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New Hopes for the Early Diagnosis of Alzheimer’s

26-04-2017

We still do not understand the causes of Alzheimer’s Disease, an incurable neurodegenerative disease that mainly hits elders, but a new study published on Nature Communications provides new hope for the early diagnosis of this disease.

The study was conducted jointly by Sapienza professors Laura Petrosini, a Behavioural Psycho-physiologist, and Stefano Puglisi-Allegra, a researcher on cerebral dopaminergic systems, and Marcello D’Amelio, Director of the Molecular Neurosciences Laboratory at the Santa Lucia Foundation.

The team identified a new area of the brain as the locus where the very first stages of disease develop place: the Ventral Tegmental Area (VTA) in the mid-brain. The VTA is the area the neurons containing the Dopamine neuro-mediator are found. These neurons interact with several regions of the brain, including the hippocampus, the prefrontal cortex and the ventral and limbic striatal areas. The death of VTA neurons determines the drastic reduction of Dopamine, which, in turn, causes the initial clinical signs of Alzheimer’s, such as mood disorders and memory loss.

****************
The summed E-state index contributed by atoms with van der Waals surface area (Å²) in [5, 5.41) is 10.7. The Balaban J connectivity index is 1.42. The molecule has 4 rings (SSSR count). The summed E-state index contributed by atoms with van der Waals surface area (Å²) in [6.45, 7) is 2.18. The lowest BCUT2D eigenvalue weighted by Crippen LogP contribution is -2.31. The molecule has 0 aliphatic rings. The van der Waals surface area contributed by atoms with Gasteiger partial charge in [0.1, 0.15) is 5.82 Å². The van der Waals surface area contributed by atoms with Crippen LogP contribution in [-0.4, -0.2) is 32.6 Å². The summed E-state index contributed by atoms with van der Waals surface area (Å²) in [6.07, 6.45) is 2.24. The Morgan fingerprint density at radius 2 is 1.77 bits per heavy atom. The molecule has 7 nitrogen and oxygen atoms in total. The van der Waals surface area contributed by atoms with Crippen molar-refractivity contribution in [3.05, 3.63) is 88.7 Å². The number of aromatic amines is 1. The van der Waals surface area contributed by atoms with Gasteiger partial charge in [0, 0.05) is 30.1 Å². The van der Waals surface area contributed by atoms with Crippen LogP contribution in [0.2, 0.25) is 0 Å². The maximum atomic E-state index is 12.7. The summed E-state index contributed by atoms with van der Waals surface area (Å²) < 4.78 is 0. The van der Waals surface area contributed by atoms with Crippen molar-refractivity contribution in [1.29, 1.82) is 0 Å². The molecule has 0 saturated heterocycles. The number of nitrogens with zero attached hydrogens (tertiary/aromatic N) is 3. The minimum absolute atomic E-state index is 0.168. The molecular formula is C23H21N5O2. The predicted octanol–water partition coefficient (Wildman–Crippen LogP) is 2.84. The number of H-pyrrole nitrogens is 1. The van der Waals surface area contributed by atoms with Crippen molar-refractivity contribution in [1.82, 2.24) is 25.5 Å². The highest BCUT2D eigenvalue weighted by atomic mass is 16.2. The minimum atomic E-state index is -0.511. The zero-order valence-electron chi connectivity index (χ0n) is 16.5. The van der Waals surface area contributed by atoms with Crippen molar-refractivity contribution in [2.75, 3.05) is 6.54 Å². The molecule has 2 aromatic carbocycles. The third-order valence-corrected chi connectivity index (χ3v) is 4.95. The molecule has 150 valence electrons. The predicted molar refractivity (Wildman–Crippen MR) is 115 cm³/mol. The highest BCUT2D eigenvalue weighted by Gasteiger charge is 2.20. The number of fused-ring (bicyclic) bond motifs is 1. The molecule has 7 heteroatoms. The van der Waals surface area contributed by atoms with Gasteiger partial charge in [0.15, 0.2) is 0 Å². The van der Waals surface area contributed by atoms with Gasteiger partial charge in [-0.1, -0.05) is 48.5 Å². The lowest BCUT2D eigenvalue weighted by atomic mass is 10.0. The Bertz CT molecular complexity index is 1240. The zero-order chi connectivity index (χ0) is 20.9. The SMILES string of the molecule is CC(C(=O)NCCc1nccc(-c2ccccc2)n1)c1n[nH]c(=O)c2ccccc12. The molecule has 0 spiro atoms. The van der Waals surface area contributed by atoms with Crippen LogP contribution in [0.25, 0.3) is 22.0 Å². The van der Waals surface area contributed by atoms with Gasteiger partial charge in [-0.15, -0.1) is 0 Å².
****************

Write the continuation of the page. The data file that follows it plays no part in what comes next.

“The main result of this study is that it steered our attention to VTA,” explains Stefano Puglisi-Allegra, “and identified mood disorders and not only memory loss as an early sign of the disease. Research carried out until now has focused only on the temporal cortex and on the hippocampus. The results confirm the importance of funding basic research for identifying the schemes and therefore the causes of diseases.”

The research provides invaluable new information on Alzheimer Disease. The new scientific data allows us to anticipate the disease’s diagnosis through a neuro-radiological and functional test specific to the areas of the brain involved. Therapeutically, the results pave the way for further research in the pharmacological field to identify the most suitable strategies for patient recovery. Lastly, studying the causes of VTA degeneration can help us identifying hypothetical risk factors that accelerate brain cell death.